Help for a Friend
Although many teens are faced with problems, young people also find conflict when their friends are being troubled. Not all kids are faced with as many difficulties as others. Like when someone’s friend’s parents are going through a divorce. Or when a friend is having thoughts of taking drugs, cutting, or even suicide, they might seek advice from their friend. And many of those teens don’t know where to turn when faced with that kind of judgment without looking like a snitch. So here are some ways to help out your pal.
Parents can be both a blessing and a burden in a teen’s life. When divorce, arguing, and in some cases, abuse come into the picture, things can get pretty rough. That’s when kids look to their friends for guidance. But being as young as they are, they’re unsure about how they can help them. If your friend is going through a divorce, try this website. http://www.kidshealth.org/kid/feeling/home_family/divorce.html. If they’re suffering from domestic abuse, try one of these. Go to www.childabuse.org, or call -1-800-799-7233 or-1-800-787-3224 for the National Domestic Violence Hotline.
Even if the parents are not abusive, the teen might be. The sad truth of the matter is that many kids are violent to themselves in one way or another. Cutting, anorexia, bulimia are all types of self-mutilation. There are many causes, known and unknown for these. And though there is no official cure, you can help your friend by being a one man support team. Here’s some things you can try in order to give your friend a hand.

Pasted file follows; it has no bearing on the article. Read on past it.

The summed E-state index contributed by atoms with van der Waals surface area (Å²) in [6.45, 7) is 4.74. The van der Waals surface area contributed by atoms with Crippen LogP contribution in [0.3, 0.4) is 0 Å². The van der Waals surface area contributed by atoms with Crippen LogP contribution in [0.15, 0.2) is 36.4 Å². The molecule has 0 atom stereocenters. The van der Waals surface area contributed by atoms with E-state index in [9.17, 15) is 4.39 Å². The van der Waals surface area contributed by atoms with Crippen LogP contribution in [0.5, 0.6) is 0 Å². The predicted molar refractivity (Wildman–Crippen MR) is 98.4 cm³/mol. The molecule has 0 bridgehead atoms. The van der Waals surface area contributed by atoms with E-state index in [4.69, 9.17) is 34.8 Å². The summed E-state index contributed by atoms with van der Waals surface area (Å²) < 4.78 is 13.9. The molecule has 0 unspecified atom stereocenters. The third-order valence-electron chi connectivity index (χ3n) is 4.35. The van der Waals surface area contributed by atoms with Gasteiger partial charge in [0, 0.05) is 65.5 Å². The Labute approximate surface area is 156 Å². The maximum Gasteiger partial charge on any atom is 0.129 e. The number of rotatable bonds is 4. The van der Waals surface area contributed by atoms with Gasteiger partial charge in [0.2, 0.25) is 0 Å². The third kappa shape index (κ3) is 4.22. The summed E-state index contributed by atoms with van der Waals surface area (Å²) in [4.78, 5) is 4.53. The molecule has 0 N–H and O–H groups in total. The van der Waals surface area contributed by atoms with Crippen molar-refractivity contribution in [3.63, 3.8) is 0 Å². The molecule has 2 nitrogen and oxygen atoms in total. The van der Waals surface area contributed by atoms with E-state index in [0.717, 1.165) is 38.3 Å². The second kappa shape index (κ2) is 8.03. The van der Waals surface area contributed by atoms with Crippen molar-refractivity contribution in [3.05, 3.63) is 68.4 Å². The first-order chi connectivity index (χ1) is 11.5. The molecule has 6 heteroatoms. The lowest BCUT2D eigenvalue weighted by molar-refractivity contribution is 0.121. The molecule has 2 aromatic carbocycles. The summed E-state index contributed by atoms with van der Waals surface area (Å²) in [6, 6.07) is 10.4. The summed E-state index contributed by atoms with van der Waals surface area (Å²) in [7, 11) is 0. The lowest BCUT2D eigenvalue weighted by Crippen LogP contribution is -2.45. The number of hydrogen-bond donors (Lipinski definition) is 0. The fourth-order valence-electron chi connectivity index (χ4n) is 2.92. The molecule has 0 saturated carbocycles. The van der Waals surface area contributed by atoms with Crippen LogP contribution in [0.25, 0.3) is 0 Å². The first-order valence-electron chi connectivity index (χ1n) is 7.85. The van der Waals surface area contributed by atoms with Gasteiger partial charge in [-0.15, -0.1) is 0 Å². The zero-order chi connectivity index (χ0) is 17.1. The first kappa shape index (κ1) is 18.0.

Whether or not your friend is harming their self, they might still be in pain. Many teens suffer depression. Not only is a painful thing to experience, but it can also cause some big problems later on. These can be things such as the self mutilation mentioned earlier, and even suicide. 1 in 5 kids think about committing suicide. And 8 out of every 10 kids who commit suicide gave some sort of clue that they might be considering it. It might be anything from seeking a doctor’s help, to confiding in a friend about what their feeling. If you sense that your friend is depressed, or if they’ve told you that they are, here are some ways you can get help for them. You can visit http://www.psychologyinfo.com/depression/teens.htm#treatment, or http://www.about-teen-depression.com/.
Friends trust friends. And some teens may have trouble handling that responsibility. But if your friend is hurting, you’re going to want to help. So be an informed friend. And the next time your friend is relying on you help for their problem, remember that a lot could be riding on guidance and support. So remember what you’ve learned from this article.